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Gold, incentives and meh

Great escape: why GPs are drawing pensions at a younger age

A steady increase in younger GPs drawing their pension is causing concern, finds Carolyn Wickware

the great escape cover pulse final 3x2

the great escape cover pulse final 3x2

Jeremy Hunt’s target to ‘train and retain’ 5,000 extra GPs by 2020 seems like an increasingly distant goal. Since the health secretary made this promise, GP numbers have actually fallen by 1,300.

But why? The number of GPs entering training is at its highest-ever level, almost 200 have been tempted back into the profession with the promise of bursaries and easier induction, and the NHS has started bringing in GPs from overseas. But all these efforts have been undermined by one thing – a very leaky bucket.

The Government keeps no official data  on the number of GPs retiring. But for the first time, Pulse can reveal official figures from the NHS pension scheme that highlight an increasing trend towards GPs cashing in their pensions before their retirement age, causing untold damage to workforce projections.

Pulse can reveal that 721 GPs under the age of 60 drew their pensions for the first time in 2016/17 – in 2011/12 this figure was 513. Moreover, the average age of those drawing their pensions for the first time has dropped, from 60.4 years in 2011/12 to 58.5 years in 2016/17. And in some areas this is causing ‘immense pressure’ on those left behind.

There are some caveats to these figures. First, the number of GPs cashing in their pensions each year is falling, with a large decrease in the number of GPs over 60 doing so. However, this could be because so many older GPs retired when the Government first introduced changes to the NHS pensions scheme. Second, drawing pensions doesn’t necessarily mean retiring – many GPs could be taking so-called ‘24-hour retirement’, where they continue to work some sessions while drawing their pension.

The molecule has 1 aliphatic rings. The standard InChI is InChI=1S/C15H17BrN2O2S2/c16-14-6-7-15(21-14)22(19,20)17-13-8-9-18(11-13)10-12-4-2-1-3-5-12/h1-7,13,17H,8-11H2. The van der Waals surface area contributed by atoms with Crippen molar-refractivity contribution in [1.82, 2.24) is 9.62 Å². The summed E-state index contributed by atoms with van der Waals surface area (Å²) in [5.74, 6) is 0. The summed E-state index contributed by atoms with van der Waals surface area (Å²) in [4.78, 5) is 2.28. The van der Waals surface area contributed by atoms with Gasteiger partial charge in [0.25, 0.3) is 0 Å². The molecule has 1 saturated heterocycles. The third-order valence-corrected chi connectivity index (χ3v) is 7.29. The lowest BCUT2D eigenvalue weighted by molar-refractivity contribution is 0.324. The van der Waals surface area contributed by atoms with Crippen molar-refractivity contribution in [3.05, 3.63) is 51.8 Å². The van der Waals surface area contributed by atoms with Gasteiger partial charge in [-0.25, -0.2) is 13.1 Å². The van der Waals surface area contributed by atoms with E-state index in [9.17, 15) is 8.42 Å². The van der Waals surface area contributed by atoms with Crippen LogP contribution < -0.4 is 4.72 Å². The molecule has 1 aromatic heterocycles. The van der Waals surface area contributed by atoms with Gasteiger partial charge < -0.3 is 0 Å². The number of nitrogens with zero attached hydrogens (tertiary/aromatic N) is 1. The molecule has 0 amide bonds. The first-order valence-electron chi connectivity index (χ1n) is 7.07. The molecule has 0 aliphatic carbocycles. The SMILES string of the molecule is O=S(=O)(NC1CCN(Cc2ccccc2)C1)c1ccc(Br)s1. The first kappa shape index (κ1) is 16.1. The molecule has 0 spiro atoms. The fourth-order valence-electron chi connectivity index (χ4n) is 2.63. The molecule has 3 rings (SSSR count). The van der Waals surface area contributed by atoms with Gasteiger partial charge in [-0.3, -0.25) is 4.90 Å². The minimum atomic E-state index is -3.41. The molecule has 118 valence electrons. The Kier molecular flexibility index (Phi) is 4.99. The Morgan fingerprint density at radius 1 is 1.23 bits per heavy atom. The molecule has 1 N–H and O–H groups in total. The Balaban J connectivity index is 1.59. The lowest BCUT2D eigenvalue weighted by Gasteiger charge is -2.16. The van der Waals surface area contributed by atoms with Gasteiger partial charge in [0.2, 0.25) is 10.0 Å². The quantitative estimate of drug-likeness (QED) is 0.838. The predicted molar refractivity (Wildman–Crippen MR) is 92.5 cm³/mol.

But the BMA’s GP committee pensions lead Dr David Bailey believes most of those retiring early are not taking this option. ‘If you draw your pension before 60 there’s a significant [financial] hit, so I can’t see why you’d want to do that, rather than wait until you can draw it unreduced, unless you’re actually retiring,’ he says ‘A few people are coming back and doing locum work but a significant number of them are just retiring because, apart from anything else, the indemnity costs involved mean a small amount of part-time work is just no longer a feasible option.’

dr anu rao charlesmilligan 3x2

dr anu rao charlesmilligan 3x2

Early retirement is leaving the GP workforce on its knees Dr Anu Rao

GPs retiring report being worn down by the increasing demands of the job, scared of becoming the ‘last (wo)man standing’ or craving a life free of dastardly three-letter acronyms such as CQC or QOF. This trend is having a real impact on the stability of local health services.

Dr Anu Rao, medical officer for Leicester, Leicestershire and Rutland LMC, says the increasing number of GPs ‘fortunate enough’ to draw their pension early is leaving ‘a struggling GP workforce on its knees and creates immense pressure on GPs who are currently trying to make general practice work’. In the Yorkshire town of Bridlington, local leaders warn ‘a town without GPs is a very real possibility’, with all six practices in the town having closed their lists. Local GP leaders put this down to GPs retiring early due to unsustainable workload.

Meanwhile, practices across three towns in North Ayrshire have closed their lists to new patients for a year, with a report by the LMC pointing to the higher number of GPs retiring early. Dr Bailey pinpoints the key reason why GPs are retiring early: ‘The cause is the ongoing problem with workload and workforce that we’re seeing and we have seen for a number of years’.

Workload is reaching potentially unsafe levels. A Pulse survey last month revealed GPs have on average 40 patient contacts a day; the European Union of General Practitioners says the safe limit is around 25. The RCGP estimates GPs are seeing 60 million more patients a year than five years ago, while GP numbers have failed to keep pace.

But workload is not the only reason GPs are retiring early. The lifetime allowance for pensions tax relief was brought down from £1.25m to £1m in 2016, meaning for many GPs there is little benefit in continuing to pay into their pension fund – removing one of the main incentives to wait until retirement age.